On the night before they leave for college, Clare and Aidan only have one thing left to do: figure out whether they should stay together or break up. Over the course of twelve hours, they retrace the steps of their relationship, trying to find something in their past that might help them decide what their future should be. The night leads them to family and friends, familiar landmarks and unexpected places, hard truths and surprising revelations. But as the clock winds down and morning approaches, so does their inevitable goodbye. The question is, will it be goodbye for now or goodbye forever?

My Review

Looking back on the premise of this book, it shouldn’t have been surprising that this book tugged at my heart-strings. I had assumed that it would be a lighthearted contemporary story, but it ended up being melancholy throughout and even brutally sad at times. That’s not to say that it isn’t an overall positive story–or that it doesn’t have its cute moments, which it does–I was just surprised.

Clare and Aidan have been together for nearly two years by the time they leave for college–Aidan heading for the west coast and Clare for the east coast. They are the ultimate high school couple–never apart, head-over-heels for each other–and neither of them wants to break up, but they also don’t want to ruin their relationship with long-distance.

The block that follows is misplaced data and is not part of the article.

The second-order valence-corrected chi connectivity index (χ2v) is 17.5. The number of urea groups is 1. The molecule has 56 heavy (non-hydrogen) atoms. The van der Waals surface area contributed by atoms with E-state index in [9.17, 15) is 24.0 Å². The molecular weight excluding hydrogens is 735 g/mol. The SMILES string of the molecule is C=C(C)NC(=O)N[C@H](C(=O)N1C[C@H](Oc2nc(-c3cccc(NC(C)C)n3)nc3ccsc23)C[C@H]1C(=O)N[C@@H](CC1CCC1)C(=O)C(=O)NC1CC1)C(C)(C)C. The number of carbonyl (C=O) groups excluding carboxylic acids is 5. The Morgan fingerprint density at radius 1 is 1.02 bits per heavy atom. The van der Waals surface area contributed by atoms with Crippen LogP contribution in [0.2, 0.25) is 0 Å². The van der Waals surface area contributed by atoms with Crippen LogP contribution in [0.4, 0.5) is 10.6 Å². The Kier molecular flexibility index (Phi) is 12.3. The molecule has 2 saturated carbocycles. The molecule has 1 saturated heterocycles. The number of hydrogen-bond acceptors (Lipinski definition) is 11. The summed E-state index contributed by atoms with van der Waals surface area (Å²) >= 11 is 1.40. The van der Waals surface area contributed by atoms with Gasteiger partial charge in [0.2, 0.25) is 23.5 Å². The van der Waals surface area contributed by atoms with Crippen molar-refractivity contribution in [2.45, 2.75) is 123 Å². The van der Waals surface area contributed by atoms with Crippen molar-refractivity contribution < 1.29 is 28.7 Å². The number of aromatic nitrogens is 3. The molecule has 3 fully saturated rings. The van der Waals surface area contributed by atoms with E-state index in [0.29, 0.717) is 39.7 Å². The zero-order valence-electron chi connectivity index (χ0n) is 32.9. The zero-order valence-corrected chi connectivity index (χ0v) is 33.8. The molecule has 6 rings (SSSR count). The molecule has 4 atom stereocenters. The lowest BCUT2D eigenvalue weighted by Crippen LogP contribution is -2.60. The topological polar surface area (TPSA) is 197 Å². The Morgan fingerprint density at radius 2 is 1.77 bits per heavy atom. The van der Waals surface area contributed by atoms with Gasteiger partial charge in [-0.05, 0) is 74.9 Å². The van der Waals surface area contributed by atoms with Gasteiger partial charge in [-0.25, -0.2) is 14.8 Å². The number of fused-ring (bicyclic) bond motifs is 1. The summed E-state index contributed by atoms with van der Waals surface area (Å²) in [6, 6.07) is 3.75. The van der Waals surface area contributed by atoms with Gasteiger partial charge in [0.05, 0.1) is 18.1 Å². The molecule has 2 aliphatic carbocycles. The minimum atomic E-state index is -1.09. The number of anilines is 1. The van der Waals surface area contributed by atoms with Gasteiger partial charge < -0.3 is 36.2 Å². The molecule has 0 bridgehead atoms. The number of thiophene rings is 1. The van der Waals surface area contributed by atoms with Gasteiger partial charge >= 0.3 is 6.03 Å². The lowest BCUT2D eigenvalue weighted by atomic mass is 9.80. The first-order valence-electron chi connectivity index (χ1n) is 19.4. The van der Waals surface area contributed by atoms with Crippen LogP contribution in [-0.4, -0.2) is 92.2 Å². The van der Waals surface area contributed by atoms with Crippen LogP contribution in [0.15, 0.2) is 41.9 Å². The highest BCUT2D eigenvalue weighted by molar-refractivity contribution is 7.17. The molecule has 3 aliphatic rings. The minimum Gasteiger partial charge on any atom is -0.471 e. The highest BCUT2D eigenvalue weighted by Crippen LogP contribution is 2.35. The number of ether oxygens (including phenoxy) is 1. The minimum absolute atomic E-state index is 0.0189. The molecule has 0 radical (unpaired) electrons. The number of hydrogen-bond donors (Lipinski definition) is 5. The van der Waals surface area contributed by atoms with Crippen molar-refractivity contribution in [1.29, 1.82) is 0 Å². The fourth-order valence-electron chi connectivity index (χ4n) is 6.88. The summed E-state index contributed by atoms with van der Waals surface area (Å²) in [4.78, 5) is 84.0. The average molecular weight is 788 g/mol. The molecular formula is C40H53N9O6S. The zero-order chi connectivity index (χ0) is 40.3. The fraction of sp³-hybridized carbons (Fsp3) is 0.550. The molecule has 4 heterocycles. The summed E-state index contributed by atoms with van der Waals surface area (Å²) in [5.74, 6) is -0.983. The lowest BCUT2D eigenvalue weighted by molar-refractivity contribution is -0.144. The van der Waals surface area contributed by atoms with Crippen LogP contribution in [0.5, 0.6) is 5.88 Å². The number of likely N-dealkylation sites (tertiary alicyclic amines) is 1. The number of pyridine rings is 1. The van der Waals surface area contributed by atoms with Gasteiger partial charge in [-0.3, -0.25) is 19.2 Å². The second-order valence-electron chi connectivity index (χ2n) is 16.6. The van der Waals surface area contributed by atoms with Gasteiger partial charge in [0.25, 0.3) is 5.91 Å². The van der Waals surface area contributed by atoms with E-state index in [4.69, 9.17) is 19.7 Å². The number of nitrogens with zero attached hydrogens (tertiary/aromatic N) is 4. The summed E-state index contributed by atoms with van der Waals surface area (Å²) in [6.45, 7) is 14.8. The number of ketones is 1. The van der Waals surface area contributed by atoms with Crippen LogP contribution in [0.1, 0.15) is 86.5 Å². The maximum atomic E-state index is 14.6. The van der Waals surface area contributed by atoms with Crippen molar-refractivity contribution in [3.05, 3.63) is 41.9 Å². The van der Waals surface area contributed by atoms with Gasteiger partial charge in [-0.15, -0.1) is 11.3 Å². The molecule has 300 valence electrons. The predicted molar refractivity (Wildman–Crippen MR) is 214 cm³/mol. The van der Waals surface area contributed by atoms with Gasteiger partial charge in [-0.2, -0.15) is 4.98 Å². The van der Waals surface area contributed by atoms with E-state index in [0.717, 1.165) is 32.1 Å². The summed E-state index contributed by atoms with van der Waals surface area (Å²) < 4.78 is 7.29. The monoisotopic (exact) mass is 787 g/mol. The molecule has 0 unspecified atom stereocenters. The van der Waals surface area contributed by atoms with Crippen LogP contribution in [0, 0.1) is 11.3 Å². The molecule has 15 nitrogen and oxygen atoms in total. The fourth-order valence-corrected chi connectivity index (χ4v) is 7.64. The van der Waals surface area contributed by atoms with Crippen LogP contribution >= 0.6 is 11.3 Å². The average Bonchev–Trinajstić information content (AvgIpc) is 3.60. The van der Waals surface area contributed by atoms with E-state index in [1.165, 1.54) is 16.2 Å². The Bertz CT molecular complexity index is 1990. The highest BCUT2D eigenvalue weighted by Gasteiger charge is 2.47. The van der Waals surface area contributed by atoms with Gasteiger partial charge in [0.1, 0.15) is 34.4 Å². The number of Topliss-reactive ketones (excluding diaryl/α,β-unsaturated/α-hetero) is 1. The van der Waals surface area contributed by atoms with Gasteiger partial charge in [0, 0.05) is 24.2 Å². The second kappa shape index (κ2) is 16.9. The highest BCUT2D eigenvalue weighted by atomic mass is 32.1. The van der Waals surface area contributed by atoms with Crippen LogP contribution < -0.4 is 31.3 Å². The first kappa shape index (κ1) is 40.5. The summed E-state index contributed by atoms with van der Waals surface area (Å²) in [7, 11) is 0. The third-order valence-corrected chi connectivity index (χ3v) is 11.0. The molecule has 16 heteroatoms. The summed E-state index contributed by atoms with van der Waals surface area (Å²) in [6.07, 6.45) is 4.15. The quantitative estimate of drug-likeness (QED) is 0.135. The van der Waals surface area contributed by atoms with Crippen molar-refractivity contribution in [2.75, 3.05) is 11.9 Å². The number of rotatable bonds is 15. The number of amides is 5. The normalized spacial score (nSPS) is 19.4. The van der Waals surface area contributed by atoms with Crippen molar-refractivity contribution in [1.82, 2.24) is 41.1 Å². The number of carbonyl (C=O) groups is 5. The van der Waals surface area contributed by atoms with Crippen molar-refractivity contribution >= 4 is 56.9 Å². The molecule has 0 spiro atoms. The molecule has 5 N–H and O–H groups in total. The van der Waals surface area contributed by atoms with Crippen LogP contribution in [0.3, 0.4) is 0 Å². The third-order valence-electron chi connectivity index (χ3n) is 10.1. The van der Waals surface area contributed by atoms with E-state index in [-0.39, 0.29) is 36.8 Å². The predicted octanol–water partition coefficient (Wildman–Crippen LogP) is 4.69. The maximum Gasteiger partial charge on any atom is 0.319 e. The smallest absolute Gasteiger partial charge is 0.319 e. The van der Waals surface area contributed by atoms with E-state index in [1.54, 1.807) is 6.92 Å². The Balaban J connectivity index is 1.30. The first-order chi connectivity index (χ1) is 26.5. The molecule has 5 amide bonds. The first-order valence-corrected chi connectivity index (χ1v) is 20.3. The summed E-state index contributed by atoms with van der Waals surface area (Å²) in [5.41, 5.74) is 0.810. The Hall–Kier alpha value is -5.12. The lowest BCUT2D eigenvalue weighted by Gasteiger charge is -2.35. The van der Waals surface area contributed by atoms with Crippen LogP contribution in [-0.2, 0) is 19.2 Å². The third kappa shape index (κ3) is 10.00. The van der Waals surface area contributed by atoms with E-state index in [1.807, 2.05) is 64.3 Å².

Though the plot has a simple premise, it allowed for a complicated story. There were lots of flashbacks–effortlessly woven into the narrative–that gave the reader a clear sense of Clare and Aidan’s relationship. The “scavenger hunt” that Clare takes Aidan on brings other characters into the plot and ensures that the story is more than a pragmatic conversation between the two characters. I appreciated the emphasis Jennifer E. Smith put on showcasing the different stresses teens face–parental pressures, strained friendships, and of course, the massive change that is leaving for college.

Even so, this book ends up being 90% focused on Clare and Aidan’s relationship. I was expecting this, so it wasn’t exactly disappointing, but I did feel like the plot was missing something at times to make it more complex. Yes, friendship and parental issues were worked into the plot, but they always seemed to have easy resolutions to “get out of the way” of the main plot.

The characterization of Clare and Aidan was weak, in my opinion. Both of them remained fairly one-dimensional throughout the story. There was a lot of “telling” instead of “showing” as to both of their personalities–Clare being the pragmatic, controlling type, with Aidan being more laid-back and impulsive. For a book that was inherently character-based, I wish that Clare and Aidan had broken the “YA love interest” mold more.